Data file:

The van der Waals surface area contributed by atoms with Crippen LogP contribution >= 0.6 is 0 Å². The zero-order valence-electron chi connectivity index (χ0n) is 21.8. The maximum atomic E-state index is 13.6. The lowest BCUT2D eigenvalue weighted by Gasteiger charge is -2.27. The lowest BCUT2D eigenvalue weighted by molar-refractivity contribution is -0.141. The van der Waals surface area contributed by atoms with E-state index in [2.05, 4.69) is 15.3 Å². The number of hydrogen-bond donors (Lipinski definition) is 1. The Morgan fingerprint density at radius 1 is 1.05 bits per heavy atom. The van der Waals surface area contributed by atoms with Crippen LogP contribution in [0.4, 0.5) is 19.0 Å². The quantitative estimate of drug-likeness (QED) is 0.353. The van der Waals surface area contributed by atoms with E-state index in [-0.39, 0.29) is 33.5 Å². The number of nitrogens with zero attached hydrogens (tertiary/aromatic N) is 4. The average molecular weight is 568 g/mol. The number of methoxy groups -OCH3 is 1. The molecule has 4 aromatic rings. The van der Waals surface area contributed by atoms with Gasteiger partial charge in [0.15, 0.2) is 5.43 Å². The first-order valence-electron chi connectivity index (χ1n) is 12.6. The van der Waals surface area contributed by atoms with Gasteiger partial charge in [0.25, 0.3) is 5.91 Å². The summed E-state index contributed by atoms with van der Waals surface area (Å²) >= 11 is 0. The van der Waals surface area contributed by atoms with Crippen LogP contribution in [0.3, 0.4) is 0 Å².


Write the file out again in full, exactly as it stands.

The van der Waals surface area contributed by atoms with Crippen LogP contribution >= 0.6 is 0 Å². The zero-order valence-electron chi connectivity index (χ0n) is 21.8. The maximum atomic E-state index is 13.6. The lowest BCUT2D eigenvalue weighted by Gasteiger charge is -2.27. The lowest BCUT2D eigenvalue weighted by molar-refractivity contribution is -0.141. The van der Waals surface area contributed by atoms with E-state index in [2.05, 4.69) is 15.3 Å². The number of hydrogen-bond donors (Lipinski definition) is 1. The Morgan fingerprint density at radius 1 is 1.05 bits per heavy atom. The van der Waals surface area contributed by atoms with Crippen LogP contribution in [0.4, 0.5) is 19.0 Å². The quantitative estimate of drug-likeness (QED) is 0.353. The van der Waals surface area contributed by atoms with E-state index in [-0.39, 0.29) is 33.5 Å². The number of nitrogens with zero attached hydrogens (tertiary/aromatic N) is 4. The average molecular weight is 568 g/mol. The number of methoxy groups -OCH3 is 1. The molecule has 4 aromatic rings. The van der Waals surface area contributed by atoms with Gasteiger partial charge in [0.15, 0.2) is 5.43 Å². The first-order valence-electron chi connectivity index (χ1n) is 12.6. The van der Waals surface area contributed by atoms with Gasteiger partial charge in [0.25, 0.3) is 5.91 Å². The summed E-state index contributed by atoms with van der Waals surface area (Å²) >= 11 is 0. The van der Waals surface area contributed by atoms with Crippen LogP contribution in [0.3, 0.4) is 0 Å².